However, at the end of the day, when the sun sets, and you get down to the nitty gritty, it’s not all that fun. The character controls are clunky, as I’m sure chaps and such were back in the day. The hunting is tedious, as it truly is in the wild. Is this game focused on creating an experience more than something fun? I argue that the first Red Dead Redemption found a perfect balance of those things, but maybe I’m just crazy. Anyway, I guess Red Dead Redemption II is pretty good. I have my problems with it, it’s not perfect. The Bounty system’s completely broken, but yeah. It’s a well made game. It makes you feel things. Contemplate morality, and such. You tell me. You probably played it too, if the sale numbers are right.
- Evan Griffin
3. Super Smash Bros Ultimate (Nintendo Switch)
One of the most hyped games of the year, Super Smash Brothers Ultimate definitely lives up to expectations. As its name suggests, it is truly the ultimate Smash Bros game in every way. The title brings back every character to ever have appeared in a Smash title and adds eleven new characters, with an unbelievable final count of seventy-one character (and six more on the way). Each character feels unique, with fluid controls and dynamic mechanics that let this game play more smoothly than any other in the series. The basic fighting matches that the game revolves around are supplemented by an expansive single-player campaign called World of Light, which brings in over a thousand extra characters as Spirits to help you battle your way through a series of rich, unique battles, turning the party game turned competitive fighter into something of an RPG! Truly amazing, that Sakurai. Ultimate’s gameplay is rounded out by the inclusion of bonus features, such as the option to customize almost any aspect of play, or to listen to over eight hundred songs from a multitude of games, and create your own playlists. The online battling system is Ultimate’s one weak spot, with many players reporting connection issues and bad matchmaking, but recent updates have already improved the situation, and there are more to come. With amazing gameplay and an unbelievable amount of content Smash Ultimate is a shoo-in for our number 3 slot.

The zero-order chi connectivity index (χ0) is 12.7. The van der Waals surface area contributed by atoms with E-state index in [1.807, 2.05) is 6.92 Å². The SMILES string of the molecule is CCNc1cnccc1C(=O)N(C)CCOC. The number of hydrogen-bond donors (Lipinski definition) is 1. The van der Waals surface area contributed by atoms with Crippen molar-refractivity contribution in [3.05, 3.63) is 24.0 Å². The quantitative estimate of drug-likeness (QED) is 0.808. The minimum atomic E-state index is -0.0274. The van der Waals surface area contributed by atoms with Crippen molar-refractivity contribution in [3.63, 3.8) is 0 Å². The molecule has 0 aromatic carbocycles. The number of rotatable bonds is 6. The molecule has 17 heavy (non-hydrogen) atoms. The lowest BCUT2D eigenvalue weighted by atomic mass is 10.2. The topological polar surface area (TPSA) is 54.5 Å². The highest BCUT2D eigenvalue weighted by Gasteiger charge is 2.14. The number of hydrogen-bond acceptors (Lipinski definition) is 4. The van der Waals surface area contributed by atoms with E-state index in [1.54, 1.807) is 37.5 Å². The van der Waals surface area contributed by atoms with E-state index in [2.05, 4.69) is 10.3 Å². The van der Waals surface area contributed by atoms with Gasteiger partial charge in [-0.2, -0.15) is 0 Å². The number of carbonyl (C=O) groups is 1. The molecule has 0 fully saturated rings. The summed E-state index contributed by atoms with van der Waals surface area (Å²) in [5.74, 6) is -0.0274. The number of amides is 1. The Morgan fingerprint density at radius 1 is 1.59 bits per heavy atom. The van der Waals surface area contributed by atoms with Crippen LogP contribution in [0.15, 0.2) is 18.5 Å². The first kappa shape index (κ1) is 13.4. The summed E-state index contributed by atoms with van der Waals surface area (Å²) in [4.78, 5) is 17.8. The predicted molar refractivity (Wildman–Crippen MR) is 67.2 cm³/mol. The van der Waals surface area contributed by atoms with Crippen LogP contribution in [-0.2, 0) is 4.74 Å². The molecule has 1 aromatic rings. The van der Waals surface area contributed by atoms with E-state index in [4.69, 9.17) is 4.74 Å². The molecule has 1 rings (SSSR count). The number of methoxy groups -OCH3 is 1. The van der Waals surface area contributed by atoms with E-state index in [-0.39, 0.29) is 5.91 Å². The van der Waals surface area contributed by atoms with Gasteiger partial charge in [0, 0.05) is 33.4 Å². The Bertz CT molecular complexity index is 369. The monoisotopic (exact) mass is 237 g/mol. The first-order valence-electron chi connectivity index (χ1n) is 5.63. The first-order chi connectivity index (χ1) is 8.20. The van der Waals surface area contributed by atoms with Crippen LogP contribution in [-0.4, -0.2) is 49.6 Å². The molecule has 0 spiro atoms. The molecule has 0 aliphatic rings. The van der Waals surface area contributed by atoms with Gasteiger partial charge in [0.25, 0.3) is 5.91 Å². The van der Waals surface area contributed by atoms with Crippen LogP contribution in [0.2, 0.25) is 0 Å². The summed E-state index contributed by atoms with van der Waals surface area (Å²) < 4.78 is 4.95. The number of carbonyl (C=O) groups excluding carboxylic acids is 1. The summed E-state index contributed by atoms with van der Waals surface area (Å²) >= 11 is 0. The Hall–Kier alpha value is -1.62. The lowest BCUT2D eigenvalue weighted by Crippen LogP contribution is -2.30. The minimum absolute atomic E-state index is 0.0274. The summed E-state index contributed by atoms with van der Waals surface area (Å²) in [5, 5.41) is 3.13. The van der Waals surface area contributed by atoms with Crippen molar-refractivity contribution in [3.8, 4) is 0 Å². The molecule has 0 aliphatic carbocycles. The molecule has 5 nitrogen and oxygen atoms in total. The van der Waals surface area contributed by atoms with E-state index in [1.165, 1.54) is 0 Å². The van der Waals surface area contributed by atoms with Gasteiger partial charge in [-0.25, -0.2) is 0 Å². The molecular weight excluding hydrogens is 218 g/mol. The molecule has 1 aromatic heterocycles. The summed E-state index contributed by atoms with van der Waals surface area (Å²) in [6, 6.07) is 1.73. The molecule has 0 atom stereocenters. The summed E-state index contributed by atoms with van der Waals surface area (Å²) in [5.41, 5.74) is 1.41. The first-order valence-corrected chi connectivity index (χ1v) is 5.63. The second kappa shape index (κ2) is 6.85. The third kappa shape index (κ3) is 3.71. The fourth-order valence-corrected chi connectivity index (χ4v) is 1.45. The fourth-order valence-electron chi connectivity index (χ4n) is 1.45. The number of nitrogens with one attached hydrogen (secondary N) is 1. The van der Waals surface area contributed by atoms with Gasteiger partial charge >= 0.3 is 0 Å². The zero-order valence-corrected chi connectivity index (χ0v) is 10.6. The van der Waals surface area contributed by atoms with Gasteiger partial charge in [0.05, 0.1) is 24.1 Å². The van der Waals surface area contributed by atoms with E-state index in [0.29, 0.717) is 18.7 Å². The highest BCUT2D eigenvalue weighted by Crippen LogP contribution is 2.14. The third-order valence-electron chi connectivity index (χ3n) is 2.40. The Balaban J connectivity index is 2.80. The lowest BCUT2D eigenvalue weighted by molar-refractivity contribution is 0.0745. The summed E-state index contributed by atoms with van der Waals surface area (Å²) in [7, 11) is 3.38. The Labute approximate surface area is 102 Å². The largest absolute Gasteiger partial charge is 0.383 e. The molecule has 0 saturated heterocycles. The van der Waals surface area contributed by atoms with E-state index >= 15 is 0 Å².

- Sam Carpenter
2. God of War (PlayStation 4)
In this era of sequel reboot, it’s rare for a property to successfully update itself without feeling like nothing other than a cash grab. Director Cory Balrog and the rest of the team at Santa Monica Studios took a ton of chances with God of War. Maintaining the roots in Greek mythology, but replacing the role it once had for Nordic mythos, a visual overhaul, and stylistic as the game is presented as one long camera single take, grounding you in this new world that Kratos explores with the major addition to the game: his son Atreus.